Ozuké style Kimchi Grilled Cheese

thumb_600Visiting Santa Fe recently I was introduced to these sandwiches and could not wait to get back and reverse engineer it so that I could make it with Ozuke kimchi. It is both hearty and satisfying and yet feels good on the belly because of the kimchi.

For two people

4 slices of good sourdough bread
a lot of unsalted organic butter
4 oz of cheese – I used a combination of swiss and gruyere but goat cheddar would work really well, too
4 oz Ozuke kimchi

Preheat a cast iron pan over medium heat and melt some butter in it. The secret to great grilled cheese is butter so be generous. Then butter one side of all four slices of bread. Put them in the skillet butter side up and let them get warmed up. When you flip them put cheese on two slices of bread and let the cheese melt. Turn the heat down so that the bread does not over cook. When the cheese is melty divide the kimchi onto the two cheesy breads and then put the cooked sides of the other bread on top so that when you flip the buttered side goes in the skillet. Keep cooking till the kimchi warms up and everything is gooey.

Serve with an Ozuke pickle on the side.

Where to get the best Ramen and the not so secret Ozuké ingredient

As you know, ramen is all the rage. It has been for a while now. Ask anyone where to get the best ramen and they will likely have a very passionate response. In fact, finding the best ramen has almost become an urban sport, the winner gaining social status, emphatic pride, and maybe even a few dates.

Unfortunately, when something becomes insanely popular, it can also become insanely expensive. Not all ramen spots are pricey, but there are certainly a lot of pricey options out there. What if you are just as obsessed with ramen as everybody else, but are shackled by your budget?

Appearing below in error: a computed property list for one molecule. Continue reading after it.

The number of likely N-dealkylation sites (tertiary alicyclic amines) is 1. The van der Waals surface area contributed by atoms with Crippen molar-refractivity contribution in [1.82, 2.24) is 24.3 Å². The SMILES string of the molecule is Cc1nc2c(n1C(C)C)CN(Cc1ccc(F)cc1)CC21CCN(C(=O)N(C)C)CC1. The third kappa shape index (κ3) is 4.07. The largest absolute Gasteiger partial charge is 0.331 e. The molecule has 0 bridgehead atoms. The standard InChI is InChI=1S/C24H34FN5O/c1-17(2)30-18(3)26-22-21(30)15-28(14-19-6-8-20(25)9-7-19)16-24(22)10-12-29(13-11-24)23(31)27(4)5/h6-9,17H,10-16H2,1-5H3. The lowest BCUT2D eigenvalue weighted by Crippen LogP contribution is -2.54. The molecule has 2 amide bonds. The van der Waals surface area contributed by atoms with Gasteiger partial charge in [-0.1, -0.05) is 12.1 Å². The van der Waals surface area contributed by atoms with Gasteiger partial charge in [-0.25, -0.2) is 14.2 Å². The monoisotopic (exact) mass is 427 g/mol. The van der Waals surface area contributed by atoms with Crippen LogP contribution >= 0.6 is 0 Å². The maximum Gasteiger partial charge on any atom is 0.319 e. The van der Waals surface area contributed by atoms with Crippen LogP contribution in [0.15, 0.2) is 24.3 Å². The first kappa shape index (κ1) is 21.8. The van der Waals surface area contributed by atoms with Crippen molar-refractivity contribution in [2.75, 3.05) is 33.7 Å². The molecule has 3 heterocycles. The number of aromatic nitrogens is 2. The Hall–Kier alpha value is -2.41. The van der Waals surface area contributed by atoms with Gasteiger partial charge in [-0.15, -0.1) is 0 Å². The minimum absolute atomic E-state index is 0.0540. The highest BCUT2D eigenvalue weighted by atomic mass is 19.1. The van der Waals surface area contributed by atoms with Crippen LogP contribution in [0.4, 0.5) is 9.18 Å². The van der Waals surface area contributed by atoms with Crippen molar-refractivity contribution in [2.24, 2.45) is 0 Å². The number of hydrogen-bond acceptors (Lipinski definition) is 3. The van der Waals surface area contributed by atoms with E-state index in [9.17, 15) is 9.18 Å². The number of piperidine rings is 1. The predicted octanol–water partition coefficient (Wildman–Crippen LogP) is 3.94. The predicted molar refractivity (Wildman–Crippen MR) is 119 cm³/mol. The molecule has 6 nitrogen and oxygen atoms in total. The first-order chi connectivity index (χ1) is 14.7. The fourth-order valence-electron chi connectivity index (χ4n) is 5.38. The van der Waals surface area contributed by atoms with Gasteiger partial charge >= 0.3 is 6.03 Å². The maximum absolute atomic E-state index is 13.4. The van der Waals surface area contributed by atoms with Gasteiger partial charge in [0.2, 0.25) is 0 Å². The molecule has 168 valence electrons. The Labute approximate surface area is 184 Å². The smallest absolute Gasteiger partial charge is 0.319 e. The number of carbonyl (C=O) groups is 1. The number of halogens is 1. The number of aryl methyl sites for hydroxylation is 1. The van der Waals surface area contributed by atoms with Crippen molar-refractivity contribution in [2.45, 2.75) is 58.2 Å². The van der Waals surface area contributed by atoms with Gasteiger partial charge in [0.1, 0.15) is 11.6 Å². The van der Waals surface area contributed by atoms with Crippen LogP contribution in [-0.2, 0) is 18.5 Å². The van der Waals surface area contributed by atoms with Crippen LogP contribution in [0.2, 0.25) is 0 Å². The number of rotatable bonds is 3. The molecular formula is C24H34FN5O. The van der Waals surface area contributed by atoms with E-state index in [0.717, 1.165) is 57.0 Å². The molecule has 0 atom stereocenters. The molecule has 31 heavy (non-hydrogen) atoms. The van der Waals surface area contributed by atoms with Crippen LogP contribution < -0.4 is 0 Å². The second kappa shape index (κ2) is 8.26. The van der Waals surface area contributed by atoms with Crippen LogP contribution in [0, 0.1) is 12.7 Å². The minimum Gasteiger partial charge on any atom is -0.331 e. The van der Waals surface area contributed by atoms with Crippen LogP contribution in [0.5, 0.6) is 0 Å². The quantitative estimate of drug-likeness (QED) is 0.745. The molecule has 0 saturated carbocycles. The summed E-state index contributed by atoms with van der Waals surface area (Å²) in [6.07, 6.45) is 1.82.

We are here to tell you that making ramen does not require alchemy—especially with the super power of delicious kimchi. So why not make your own?

Like an embedded reporter, I photographed as a friend made ramen for dinner. I pretended to be experimenting with a new camera as I lined up the ingredients and snapped away. Herein these photos lies the secret to making delicious, easy and inexpensive ramen that doesn’t come in a microwavable cup.

When I walked in the house I noticed two things immediately: An amazing aroma and my growling stomach. The broth had been simmering for some time before my arrival.

This particular cook was rather secretive about his broth, I think because his strategy was to add a little of this, and add a little of that, until the flavor reached its zenith. He did however excitedly use some juice from Ozuke’s Kale & Collards Kim Chi. He poured it right into the broth, right in front of my camera.

Ozuke in Broth

Not pictured: How incredible the house smelled as the broth was simmering.

As I arranged the ingredients that were set out for the meal to “try out my new camera,” there were hints of what the broth contained. Beside the kimchi you’ll notice Bragg’s Liquid Aminos, Sriracha, natural rice vinegar, white pepper, turmeric, black sesame oil, and even Jamaican Jerk seasoning.